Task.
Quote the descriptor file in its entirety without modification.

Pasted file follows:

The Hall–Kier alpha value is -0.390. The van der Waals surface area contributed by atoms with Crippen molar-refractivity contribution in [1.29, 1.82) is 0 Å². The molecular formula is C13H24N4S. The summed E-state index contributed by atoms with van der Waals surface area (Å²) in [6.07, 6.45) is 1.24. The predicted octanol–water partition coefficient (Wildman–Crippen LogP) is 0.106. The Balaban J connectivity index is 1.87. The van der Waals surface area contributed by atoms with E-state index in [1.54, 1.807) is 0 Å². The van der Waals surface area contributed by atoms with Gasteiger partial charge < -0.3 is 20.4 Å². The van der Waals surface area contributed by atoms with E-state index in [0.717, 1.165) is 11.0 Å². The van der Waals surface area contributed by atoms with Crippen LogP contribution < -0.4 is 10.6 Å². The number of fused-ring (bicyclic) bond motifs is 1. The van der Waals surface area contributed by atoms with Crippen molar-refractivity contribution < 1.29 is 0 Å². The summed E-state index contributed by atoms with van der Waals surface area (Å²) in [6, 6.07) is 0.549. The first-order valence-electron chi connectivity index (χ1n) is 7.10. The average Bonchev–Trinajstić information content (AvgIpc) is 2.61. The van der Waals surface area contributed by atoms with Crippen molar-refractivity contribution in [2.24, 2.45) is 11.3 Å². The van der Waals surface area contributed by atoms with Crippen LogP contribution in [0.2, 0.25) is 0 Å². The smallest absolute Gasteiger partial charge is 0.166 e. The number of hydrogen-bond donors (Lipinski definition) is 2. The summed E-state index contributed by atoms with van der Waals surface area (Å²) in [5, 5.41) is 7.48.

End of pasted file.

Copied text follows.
The Hall–Kier alpha value is -0.390. The van der Waals surface area contributed by atoms with Crippen molar-refractivity contribution in [1.29, 1.82) is 0 Å². The molecular formula is C13H24N4S. The summed E-state index contributed by atoms with van der Waals surface area (Å²) in [6.07, 6.45) is 1.24. The predicted octanol–water partition coefficient (Wildman–Crippen LogP) is 0.106. The Balaban J connectivity index is 1.87. The van der Waals surface area contributed by atoms with E-state index in [1.54, 1.807) is 0 Å². The van der Waals surface area contributed by atoms with Gasteiger partial charge < -0.3 is 20.4 Å². The van der Waals surface area contributed by atoms with E-state index in [0.717, 1.165) is 11.0 Å². The van der Waals surface area contributed by atoms with Crippen LogP contribution < -0.4 is 10.6 Å². The number of fused-ring (bicyclic) bond motifs is 1. The van der Waals surface area contributed by atoms with Crippen molar-refractivity contribution < 1.29 is 0 Å². The summed E-state index contributed by atoms with van der Waals surface area (Å²) in [6, 6.07) is 0.549. The first-order valence-electron chi connectivity index (χ1n) is 7.10. The average Bonchev–Trinajstić information content (AvgIpc) is 2.61. The van der Waals surface area contributed by atoms with Crippen molar-refractivity contribution in [2.24, 2.45) is 11.3 Å². The van der Waals surface area contributed by atoms with Crippen LogP contribution in [0.2, 0.25) is 0 Å². The smallest absolute Gasteiger partial charge is 0.166 e. The number of hydrogen-bond donors (Lipinski definition) is 2. The summed E-state index contributed by atoms with van der Waals surface area (Å²) in [5, 5.41) is 7.48.